Daily Press Briefing Index
Monday, April 21, 2014
12:55 p.m. EDT
Briefer: Jen Psaki, Spokesperson
-- Secretary Kerry Announces Our Ocean Conference
-- Elections Inconsistent with Geneva Communique
-- Geneva Communique Calls for Transitional Governing Body
-- Assad Regime Needs to End
-- Special Envoy Rubinstein in Region / U.S. Engaged with Opposition Determining Next Steps
-- U.S. Examining Use of Chemical Weapons
-- Photographs Exemplify Russia’s Connection to Armed Militants in Ukraine
-- Secretary Kerry’s Call with Russian Foreign Minister Lavrov
-- Support of OSCE / Adherence to Geneva Joint Statement
-- Russia Remains a Partner
-- Decisions on Sanctions / Europe and Sanctions
-- Reports of NATO Sending U.S. Troops
-- Vice President Biden Visits Ukraine
-- Energy Needs in Ukraine and Europe
-- Shipping Company Debt Dispute
-- Japanese Defense Posture
-- Parties Focused on Extending Negotiations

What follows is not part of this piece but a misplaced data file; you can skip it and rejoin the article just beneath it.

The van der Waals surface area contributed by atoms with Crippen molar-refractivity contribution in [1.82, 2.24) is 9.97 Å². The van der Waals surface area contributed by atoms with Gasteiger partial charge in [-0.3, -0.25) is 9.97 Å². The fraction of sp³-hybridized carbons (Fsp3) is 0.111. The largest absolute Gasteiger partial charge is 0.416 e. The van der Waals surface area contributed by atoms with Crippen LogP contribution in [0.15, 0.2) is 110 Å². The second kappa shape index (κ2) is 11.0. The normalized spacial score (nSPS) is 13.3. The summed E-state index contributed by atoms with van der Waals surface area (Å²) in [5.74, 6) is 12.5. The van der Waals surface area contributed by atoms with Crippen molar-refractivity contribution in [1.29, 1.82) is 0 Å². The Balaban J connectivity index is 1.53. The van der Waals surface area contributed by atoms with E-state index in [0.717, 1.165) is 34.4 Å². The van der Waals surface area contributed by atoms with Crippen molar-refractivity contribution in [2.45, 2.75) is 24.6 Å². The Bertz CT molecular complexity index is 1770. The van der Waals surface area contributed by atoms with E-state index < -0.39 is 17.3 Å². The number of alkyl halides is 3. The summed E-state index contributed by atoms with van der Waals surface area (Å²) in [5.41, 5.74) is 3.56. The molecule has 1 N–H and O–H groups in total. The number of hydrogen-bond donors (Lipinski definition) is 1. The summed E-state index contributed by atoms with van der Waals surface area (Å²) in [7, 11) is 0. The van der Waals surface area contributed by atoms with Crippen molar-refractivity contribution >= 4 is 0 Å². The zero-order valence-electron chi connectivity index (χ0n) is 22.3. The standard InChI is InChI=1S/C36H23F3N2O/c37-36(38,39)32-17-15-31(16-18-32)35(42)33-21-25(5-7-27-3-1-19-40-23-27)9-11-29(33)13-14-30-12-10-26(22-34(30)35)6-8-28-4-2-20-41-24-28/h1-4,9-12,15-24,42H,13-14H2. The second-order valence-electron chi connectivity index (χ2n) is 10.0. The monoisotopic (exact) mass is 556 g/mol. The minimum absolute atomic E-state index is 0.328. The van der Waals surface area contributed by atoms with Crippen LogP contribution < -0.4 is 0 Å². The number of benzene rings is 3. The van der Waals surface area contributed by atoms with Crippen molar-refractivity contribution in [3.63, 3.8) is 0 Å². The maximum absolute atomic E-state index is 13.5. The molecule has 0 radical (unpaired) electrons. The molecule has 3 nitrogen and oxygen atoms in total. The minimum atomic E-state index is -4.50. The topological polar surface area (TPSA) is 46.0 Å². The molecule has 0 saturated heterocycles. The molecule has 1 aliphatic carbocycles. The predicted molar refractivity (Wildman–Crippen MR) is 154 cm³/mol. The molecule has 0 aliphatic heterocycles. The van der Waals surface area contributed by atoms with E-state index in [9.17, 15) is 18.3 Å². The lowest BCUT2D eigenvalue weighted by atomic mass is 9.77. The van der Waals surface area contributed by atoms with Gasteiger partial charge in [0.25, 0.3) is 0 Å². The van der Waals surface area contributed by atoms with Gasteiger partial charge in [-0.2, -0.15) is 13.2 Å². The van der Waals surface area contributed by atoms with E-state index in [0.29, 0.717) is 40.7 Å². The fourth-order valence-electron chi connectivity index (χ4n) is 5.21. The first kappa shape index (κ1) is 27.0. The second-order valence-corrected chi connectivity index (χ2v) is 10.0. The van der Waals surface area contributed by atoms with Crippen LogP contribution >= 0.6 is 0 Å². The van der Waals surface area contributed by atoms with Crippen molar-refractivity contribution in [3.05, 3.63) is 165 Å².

-- Palestinian Institutions
-- No Travel Announcements for Secretary Kerry
-- Reconciliation Efforts between Hamas and Fatah
-- Supreme Court / Visas
-- Japan’s Intent to Resume Whaling
-- Length of Agency Comment Period
-- Airstrikes Against al-Qaida Militants
U.S. DEPARTMENT OF STATE
DAILY PRESS BRIEFING
MONDAY, APRIL 21, 2014
(ON THE RECORD UNLESS OTHERWISE NOTED)
12:55 p.m. EDT
MS. PSAKI: Happy Monday. So I have a couple of items for all of you at the top, including a visual aid. Everyone get excited. You may have --
MS. PSAKI: I know. Look at the excitement in here. It’s so supportive.